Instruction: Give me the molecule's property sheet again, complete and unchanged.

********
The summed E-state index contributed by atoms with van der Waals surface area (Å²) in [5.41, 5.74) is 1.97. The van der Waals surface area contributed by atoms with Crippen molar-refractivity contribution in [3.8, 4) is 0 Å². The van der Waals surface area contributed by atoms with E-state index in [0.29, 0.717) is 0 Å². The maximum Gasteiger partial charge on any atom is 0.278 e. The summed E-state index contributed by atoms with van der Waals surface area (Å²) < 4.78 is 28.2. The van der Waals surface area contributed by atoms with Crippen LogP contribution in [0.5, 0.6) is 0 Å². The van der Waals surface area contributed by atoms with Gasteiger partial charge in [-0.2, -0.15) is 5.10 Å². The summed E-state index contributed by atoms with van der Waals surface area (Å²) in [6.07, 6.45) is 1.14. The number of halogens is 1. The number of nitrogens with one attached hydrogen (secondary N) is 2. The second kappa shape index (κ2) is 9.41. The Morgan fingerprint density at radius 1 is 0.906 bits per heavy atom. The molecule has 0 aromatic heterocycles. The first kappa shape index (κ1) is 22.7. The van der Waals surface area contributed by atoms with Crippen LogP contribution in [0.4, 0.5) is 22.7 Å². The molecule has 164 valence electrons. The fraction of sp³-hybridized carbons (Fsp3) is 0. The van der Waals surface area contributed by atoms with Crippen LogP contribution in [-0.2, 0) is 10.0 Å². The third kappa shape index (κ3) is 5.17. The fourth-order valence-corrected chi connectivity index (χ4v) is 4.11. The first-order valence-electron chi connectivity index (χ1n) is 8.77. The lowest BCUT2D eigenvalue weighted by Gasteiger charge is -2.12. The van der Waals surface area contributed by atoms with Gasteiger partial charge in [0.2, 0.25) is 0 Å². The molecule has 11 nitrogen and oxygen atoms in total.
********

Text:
The summed E-state index contributed by atoms with van der Waals surface area (Å²) in [5.41, 5.74) is 1.97. The van der Waals surface area contributed by atoms with Crippen molar-refractivity contribution in [3.8, 4) is 0 Å². The van der Waals surface area contributed by atoms with E-state index in [0.29, 0.717) is 0 Å². The maximum Gasteiger partial charge on any atom is 0.278 e. The summed E-state index contributed by atoms with van der Waals surface area (Å²) < 4.78 is 28.2. The van der Waals surface area contributed by atoms with Crippen LogP contribution in [0.5, 0.6) is 0 Å². The van der Waals surface area contributed by atoms with Gasteiger partial charge in [-0.2, -0.15) is 5.10 Å². The summed E-state index contributed by atoms with van der Waals surface area (Å²) in [6.07, 6.45) is 1.14. The number of halogens is 1. The number of nitrogens with one attached hydrogen (secondary N) is 2. The second kappa shape index (κ2) is 9.41. The Morgan fingerprint density at radius 1 is 0.906 bits per heavy atom. The molecule has 0 aromatic heterocycles. The first kappa shape index (κ1) is 22.7. The van der Waals surface area contributed by atoms with Crippen LogP contribution in [0.4, 0.5) is 22.7 Å². The molecule has 164 valence electrons. The fraction of sp³-hybridized carbons (Fsp3) is 0. The van der Waals surface area contributed by atoms with Crippen LogP contribution in [-0.2, 0) is 10.0 Å². The third kappa shape index (κ3) is 5.17. The fourth-order valence-corrected chi connectivity index (χ4v) is 4.11. The first-order valence-electron chi connectivity index (χ1n) is 8.77. The lowest BCUT2D eigenvalue weighted by Gasteiger charge is -2.12. The van der Waals surface area contributed by atoms with Gasteiger partial charge in [0.2, 0.25) is 0 Å². The molecule has 11 nitrogen and oxygen atoms in total.